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Last pushed: 18 days ago
Short Description
A non-censoring, non-logging, DNSSEC-capable, DNSCrypt-enabled DNS resolver
Full Description

DNSCrypt server Docker image

Run your own caching, non-censoring, non-logging, DNSSEC-capable,
DNSCrypt-enabled DNS resolver virtually anywhere!

If you are already familiar with Docker, it shouldn't take more than 5 minutes
to get your resolver up and running.


Think about a name. This is going to be part of your DNSCrypt provider name.
If you are planning to make your resolver publicly accessible, this name will
be public.
It has to look like a domain name (, but it doesn't have to be
a registered domain.

Let's pick here.

Download, create and initialize the container, once and for all:

$ docker run --name=dnscrypt-server -p 443:443/udp -p 443:443/tcp --net=host \
    jedisct1/unbound-dnscrypt-server init -N

This will only accept connections via DNSCrypt on the standard port (443).

--net=host provides the best network performance, but may have to be
removed on some shared containers hosting services.

Now, to start the whole stack:

$ docker start dnscrypt-server


To check that your DNSCrypt-enabled DNS resolver is accessible, run the
DNSCrypt client proxy on another host:

# dnscrypt-proxy \
    --provider-key=<provider key, as displayed when the container was initialized> \
    --resolver-address=<dnscrypt resolver public IP address> \

And try using as a DNS resolver.

Note that the actual provider name for DNSCrypt is,
not just as initially entered. The full name has to start with
2.dnscrypt-cert. for the client and the server to use the same version of the

Let the world know about your server

Is your brand new DNS resolver publicly accessible?

Fork the dnscrypt-proxy repository,
edit the dnscrypt.csv
file to add your resolver's informations, and submit a pull request to have it
included in the list of public DNSCrypt resolvers!

Customizing Unbound

To add new configuration to Unbound, add files to the /opt/unbound/etc/unbound/zones
directory. All files ending in .conf will be processed. In this manner, you
can add any directives to the server: section of the Unbound configuration.

Serve custom DNS records on a local network

While Unbound is not a full authoritative name server, it supports resolving
custom entries in a way that is serviceable on a small, private LAN. You can use
unbound to resolve private hostnames such as within
your LAN.

To support such custom entries using this image, first map a volume to the zones
directory. Add this to your docker run line:

-v /myconfig/zones:/opt/unbound/etc/unbound/zones

The whole command to create and initialize a container would look something like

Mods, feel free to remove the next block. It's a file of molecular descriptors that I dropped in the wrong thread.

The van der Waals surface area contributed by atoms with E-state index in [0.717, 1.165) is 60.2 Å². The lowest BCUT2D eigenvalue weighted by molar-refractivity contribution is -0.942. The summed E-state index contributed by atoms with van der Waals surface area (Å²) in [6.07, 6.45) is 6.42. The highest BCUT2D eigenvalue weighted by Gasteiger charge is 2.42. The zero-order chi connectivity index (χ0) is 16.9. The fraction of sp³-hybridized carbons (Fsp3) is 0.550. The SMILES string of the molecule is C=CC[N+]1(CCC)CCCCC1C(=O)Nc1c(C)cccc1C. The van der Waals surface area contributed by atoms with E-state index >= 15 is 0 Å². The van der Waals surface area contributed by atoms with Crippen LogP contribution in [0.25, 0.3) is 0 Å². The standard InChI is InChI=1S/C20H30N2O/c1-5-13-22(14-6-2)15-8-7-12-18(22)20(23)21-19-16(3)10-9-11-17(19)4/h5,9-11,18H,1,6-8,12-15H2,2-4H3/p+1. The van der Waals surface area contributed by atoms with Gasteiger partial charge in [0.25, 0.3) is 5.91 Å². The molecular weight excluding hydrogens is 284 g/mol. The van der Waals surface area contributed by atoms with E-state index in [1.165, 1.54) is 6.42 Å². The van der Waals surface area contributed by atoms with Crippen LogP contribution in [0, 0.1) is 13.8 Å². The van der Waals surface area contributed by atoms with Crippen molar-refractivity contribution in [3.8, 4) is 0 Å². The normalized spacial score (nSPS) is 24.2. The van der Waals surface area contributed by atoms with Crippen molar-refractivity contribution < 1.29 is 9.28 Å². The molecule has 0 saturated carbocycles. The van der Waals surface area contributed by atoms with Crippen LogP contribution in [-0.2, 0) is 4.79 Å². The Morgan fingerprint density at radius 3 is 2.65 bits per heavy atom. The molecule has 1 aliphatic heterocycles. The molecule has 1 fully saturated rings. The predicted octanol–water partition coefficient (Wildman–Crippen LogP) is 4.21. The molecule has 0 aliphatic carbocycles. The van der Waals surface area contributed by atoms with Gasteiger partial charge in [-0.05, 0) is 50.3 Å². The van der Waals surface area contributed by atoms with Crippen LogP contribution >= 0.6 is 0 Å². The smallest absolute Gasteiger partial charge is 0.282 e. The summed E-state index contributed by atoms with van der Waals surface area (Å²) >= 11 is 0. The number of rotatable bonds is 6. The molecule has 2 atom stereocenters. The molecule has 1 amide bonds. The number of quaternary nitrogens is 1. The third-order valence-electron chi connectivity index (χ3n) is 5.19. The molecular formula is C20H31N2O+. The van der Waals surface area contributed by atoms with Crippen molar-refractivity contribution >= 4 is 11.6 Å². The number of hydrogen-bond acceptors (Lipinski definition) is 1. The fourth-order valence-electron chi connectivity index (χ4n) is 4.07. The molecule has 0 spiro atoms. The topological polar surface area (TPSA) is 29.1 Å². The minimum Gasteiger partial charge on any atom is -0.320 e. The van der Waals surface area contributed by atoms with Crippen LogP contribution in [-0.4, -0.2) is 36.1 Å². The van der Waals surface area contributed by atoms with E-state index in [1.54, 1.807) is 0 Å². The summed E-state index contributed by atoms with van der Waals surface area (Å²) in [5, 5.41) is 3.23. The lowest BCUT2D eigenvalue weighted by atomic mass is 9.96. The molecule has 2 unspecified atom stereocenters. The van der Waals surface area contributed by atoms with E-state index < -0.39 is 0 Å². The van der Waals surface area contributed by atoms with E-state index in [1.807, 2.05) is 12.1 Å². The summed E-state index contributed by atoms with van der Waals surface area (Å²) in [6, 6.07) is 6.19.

$ docker run --name=dnscrypt-server \
    -v /myconfig/zones:/opt/unbound/etc/unbound/zones \
    -p 443:443/udp -p 443:443/tcp --net=host \
    jedisct1/unbound-dnscrypt-server init -N

Create a new .conf file:

$ touch /myconfig/zones/example.conf

Now, add one or more unbound directives to the file, such as:

local-zone: "" static
local-data: " IN A"
local-data: " IN A"


If Unbound doesn't like one of the newly added directives, it
will probably not respond over the network. In that case, here are some commands
to work out what is wrong:

$ docker logs dnscrypt-server
$ docker exec dnscrypt-server /opt/unbound/sbin/unbound-checkconf


  • Caching resolver: Unbound, with DNSSEC, prefetching,
    and no logs. The number of threads and memory usage are automatically adjusted.
    Latest stable version, compiled from source. qname minimisation is enabled.
  • LibreSSL - Latest stable version, compiled from source.
  • libsodium - Latest stable version,
    minimal build compiled from source.
  • dnscrypt-wrapper - Latest stable version,
    compiled from source.
  • dnscrypt-proxy - Latest stable version,
    compiled from source.

Keys and certificates are automatically rotated every 12 hour.


Kubernetes configurations are located in the kube directory. Currently these assume
a persistent disk named dnscrypt-keys on GCE. You will need to adjust the volumes
definition on other platforms. Once that is setup, you can have a dnscrypt server up
in minutes.

  • Create a static IP on GCE. This will be used for the LoadBalancer.
  • Edit kube/dnscrypt-init-job.yml and change to your desired hostname.
  • Edit kube/dnscrypt-srv.yml and change loadBalancerIP to your static IP.
  • Run kubectl create -f kube/dnscrypt-init-job.yml to setup your keys.
  • Run kubectl create -f kube/dnscrypt-deployment.yml to deploy the dnscrypt server.
  • Run kubectl create -f kube/dnscrypt-srv.yml to expose your server to the world.

To get your public key just view the logs for the dnscrypt-init job. The public
IP for your server is merely the dnscrypt service address.

Coming up next

  • Better isolation of the certificate signing process, in a dedicated container.
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